Breach, Compliance Management, Data Security, Government Regulations, Privacy

Corporate legal dept. finds role shifting amid cybersecurity, privacy concerns

That “giant sucking sound” that can be heard is the tangled monster of data security and privacy issues pulling “all lawyers with expertise” into its grip, Juliet M. Hanna, associate general counsel at Fannie Mae, told attendees of the LegalTech conference in New York Tuesday.

Hanna, like others on the panel, are grappling with the changing role of corporate legal departments as they assume a greater role in security and privacy.

No longer the responsibility of IT, cybersecurity has spurred lawyers into action to protect information whether it's intellectual property, confidential data or that needed to fulfill discovery.  “There's plenty of work for the legal department,” said Hanna.

Of particular concern are third parties—other law firms, clients, vendors and the like—which can be points of vulnerability that can leave data exposed or open to attack.

“From an inhouse perspective you're going to own that one,” said John Davis, executive director and counsel global ediscovery at UBS. “If you are responsible for vendor relations then you have to make sure they follow your rules.”

For example, it's “not good enough for a small law firm to treat our data the same way it treats its clients data,” Davis said, who advocates for getting the right industry and corporate standards in place and soliciting “IT to do the inspections and looking at results of the testing that we insist third parties go through.”

Organizations must ensure the same protections for data that it sends offsite for storage. “It's fairly universal that organizations are not necessarily hosting all data on site,” said Hanna. “It's a very large concern—that data is technically out of your control.” Organizations can dial those concerns down a notch by assessing third parties and the risk they pose to the data they host before turning that information over to them.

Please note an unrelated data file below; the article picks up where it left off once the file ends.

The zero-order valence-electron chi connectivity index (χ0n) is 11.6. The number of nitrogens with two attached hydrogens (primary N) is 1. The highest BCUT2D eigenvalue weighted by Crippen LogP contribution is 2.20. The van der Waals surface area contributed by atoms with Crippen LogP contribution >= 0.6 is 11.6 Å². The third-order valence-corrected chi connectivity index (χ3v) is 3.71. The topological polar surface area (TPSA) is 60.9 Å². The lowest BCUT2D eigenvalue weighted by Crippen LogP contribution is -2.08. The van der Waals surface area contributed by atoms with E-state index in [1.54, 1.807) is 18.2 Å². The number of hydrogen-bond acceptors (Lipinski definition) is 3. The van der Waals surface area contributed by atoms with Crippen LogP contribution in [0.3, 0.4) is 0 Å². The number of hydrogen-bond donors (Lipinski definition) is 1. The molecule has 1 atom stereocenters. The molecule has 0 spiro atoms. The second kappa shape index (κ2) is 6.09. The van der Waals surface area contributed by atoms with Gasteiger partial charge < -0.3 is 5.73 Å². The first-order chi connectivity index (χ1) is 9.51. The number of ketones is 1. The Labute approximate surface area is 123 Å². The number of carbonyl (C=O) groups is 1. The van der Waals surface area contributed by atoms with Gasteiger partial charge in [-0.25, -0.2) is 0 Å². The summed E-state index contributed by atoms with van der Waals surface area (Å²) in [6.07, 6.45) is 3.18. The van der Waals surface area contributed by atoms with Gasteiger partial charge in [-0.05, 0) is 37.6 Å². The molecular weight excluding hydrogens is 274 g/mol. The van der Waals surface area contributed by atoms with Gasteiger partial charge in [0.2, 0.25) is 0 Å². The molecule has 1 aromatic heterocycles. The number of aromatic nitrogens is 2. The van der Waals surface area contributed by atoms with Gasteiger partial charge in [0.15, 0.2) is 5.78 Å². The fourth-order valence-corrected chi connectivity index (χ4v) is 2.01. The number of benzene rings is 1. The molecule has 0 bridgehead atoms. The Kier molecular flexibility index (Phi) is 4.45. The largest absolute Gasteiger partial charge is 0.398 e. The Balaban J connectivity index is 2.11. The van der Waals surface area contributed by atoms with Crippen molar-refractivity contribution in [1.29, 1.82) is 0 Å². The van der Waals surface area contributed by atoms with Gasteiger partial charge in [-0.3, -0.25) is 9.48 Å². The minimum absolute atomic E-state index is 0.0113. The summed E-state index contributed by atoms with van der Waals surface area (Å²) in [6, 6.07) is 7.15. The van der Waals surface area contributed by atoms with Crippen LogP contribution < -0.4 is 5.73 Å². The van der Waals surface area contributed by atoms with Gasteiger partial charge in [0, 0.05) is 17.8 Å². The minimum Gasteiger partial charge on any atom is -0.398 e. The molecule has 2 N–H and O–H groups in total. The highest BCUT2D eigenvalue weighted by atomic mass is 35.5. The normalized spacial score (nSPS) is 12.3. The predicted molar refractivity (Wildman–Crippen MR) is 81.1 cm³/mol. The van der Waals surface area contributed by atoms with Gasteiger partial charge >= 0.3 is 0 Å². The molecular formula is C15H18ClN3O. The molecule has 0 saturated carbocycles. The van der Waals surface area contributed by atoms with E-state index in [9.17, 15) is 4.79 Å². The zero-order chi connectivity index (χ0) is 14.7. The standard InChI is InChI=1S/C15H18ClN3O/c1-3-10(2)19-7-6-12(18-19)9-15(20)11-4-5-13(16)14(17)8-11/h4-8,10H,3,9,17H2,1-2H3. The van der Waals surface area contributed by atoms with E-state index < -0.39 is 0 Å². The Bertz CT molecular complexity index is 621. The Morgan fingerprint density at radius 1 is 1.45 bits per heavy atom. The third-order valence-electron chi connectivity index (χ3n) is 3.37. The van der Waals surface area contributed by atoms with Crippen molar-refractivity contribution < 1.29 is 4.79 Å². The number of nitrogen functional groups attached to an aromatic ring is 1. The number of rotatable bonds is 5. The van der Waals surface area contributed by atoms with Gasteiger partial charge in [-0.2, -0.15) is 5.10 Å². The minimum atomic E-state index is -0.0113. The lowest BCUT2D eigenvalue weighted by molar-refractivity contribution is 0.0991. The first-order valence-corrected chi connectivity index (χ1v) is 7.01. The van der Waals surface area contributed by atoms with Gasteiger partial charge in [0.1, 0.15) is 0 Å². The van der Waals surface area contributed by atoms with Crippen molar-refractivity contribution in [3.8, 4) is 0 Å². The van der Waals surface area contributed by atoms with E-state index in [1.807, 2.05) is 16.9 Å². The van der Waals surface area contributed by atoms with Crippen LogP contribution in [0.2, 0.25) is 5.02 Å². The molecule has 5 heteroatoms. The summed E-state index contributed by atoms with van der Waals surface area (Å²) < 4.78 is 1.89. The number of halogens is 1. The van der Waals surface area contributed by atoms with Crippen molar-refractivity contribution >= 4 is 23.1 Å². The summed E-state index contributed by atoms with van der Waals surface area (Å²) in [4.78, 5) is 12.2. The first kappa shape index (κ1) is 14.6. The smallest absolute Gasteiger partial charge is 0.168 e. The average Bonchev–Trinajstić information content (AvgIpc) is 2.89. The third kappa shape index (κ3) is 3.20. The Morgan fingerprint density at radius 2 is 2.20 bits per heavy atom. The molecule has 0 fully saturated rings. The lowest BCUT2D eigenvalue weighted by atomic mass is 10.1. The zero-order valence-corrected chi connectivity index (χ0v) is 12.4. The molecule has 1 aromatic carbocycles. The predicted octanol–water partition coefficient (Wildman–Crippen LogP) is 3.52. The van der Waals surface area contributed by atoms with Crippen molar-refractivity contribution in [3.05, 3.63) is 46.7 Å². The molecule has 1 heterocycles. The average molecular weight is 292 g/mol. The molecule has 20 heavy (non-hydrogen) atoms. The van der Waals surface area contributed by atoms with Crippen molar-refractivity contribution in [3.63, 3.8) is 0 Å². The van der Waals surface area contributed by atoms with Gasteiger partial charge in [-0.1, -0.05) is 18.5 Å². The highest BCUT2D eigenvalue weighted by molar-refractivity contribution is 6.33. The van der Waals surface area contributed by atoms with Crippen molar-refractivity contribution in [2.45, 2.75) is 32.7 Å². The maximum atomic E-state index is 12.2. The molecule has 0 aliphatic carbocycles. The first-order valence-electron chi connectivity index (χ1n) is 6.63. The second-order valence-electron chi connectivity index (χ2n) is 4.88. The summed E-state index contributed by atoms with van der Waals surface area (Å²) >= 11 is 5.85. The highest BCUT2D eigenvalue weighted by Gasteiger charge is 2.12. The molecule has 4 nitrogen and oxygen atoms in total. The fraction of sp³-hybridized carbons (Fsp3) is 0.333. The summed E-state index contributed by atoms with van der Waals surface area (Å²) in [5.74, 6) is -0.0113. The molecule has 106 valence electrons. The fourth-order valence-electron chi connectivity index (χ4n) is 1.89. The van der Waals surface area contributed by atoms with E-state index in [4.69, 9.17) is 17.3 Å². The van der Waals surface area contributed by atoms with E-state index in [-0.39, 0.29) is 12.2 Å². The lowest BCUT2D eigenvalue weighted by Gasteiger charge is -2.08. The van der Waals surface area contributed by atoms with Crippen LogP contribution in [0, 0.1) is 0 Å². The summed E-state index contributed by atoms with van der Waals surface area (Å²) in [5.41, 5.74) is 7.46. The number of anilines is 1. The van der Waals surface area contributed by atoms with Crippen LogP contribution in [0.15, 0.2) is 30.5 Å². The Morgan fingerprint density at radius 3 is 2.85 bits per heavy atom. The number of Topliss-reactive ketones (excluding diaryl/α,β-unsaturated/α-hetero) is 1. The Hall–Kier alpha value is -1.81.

The high level of connectivity among organizations further complicates the security landscape. “Everything is tied into each other” as a result of the inherent data flow and the Internet, said Joseph DeMarco, a partner at DeVore & DeMarco LLP. “It's a given that data is leaking out and malware is leaking in.”

DeMarco noted that “any organization out there that has data” and which ends up having a security issue “is going to have a legal issue on its hands.”

And they will pay the piper in the courts. He pointed to the bevy of state laws and other regulations and legislation that organizations must follow.

“It's a mess,” he said, explaining that the U.S.'s cybersecurity regulation grew up much like it's power grid, “knitting together” local assemblages. “It can seem overwhelming. You do have a patchwork unlike other countries which have an over-arching law.”

Because data security incidents are often played out in the courts and not before MIT technologists, DeMarco reiterated that it's important that responsibility for cybersecurity doesn't lie with IT. “Technologists should be supervised by lawyers,” he explained. “And if technologists haven't been working under privilege, good luck in not turning that stuff over” during discovery.

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